The day most Thais have been dreading has arrived with the capital adorned in mourning black, as a final farewell is said to the late King Bhumibol Adulyadej.
The funeral ceremony lasts for five days and is full of Buddhist and Hindu traditions, interspersed with the sound of jazz and classical music, written by the late monarch.
On Thursday, tens of thousands of people were on the streets directly outside or near a funeral site that artisans have crafted over the past 10 months, transforming an area known as Sanam Luang from a public green space into an elaborate collection of buildings and symbols of King Bhumibol's reign.
The centrepiece is a purpose-built crematorium that towers some 50 metres into the air.
In that time, it became the focal point for grieving Thais wanting to pay their respects. The Palace says that since he died in October last year, around 12 million people took the opportunity to enter the hall where his body lay to pray in front of the royal urn.The funeral is taking place just outside the gates of the Grand Palace, where the King's body has rested for the past 12 months.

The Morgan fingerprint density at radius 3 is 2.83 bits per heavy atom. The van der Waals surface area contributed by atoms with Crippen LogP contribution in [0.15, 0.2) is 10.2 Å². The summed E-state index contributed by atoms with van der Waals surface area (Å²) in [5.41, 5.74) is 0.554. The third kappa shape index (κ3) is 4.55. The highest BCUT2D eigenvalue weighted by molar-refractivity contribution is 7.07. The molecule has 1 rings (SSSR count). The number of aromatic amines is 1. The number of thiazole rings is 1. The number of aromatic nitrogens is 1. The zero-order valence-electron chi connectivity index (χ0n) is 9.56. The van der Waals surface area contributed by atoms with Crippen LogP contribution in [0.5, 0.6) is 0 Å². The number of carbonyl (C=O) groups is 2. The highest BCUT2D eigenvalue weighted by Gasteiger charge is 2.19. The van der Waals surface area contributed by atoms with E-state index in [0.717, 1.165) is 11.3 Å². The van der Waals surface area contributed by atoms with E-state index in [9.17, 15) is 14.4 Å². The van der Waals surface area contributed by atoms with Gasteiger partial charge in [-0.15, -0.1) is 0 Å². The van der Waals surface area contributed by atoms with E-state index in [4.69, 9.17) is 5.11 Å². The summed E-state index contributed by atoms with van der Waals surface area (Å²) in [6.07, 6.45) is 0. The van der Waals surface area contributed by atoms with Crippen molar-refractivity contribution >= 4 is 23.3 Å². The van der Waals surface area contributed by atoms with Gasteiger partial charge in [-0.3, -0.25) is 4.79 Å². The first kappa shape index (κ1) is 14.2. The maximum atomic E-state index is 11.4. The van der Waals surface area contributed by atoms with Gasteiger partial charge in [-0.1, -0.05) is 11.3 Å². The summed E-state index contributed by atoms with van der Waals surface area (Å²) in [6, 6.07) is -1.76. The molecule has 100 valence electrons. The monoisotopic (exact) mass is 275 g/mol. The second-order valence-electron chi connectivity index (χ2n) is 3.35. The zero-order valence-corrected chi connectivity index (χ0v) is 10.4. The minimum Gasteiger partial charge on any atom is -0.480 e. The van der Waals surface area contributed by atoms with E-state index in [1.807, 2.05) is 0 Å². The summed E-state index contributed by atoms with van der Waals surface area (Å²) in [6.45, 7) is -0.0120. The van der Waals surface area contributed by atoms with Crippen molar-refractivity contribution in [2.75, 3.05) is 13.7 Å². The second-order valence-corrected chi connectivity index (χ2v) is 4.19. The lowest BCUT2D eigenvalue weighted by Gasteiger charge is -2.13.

The palace was expecting around 250,000 people to fill the streets around Sanam Luang, but the number of people lucky enough to be alongside the procession was strictly controlled and those entering the area were subject to security checks.
Everyone was clad in black, and with the sun beating down upon them, many succumbed to the heat, having to be assisted by the hundreds of medical staff dotted around the area.
For those who can't get close to the procession and funeral site, big screens were been set up alongside replica crematoriums and large portraits of the King where mourners can lay flowers.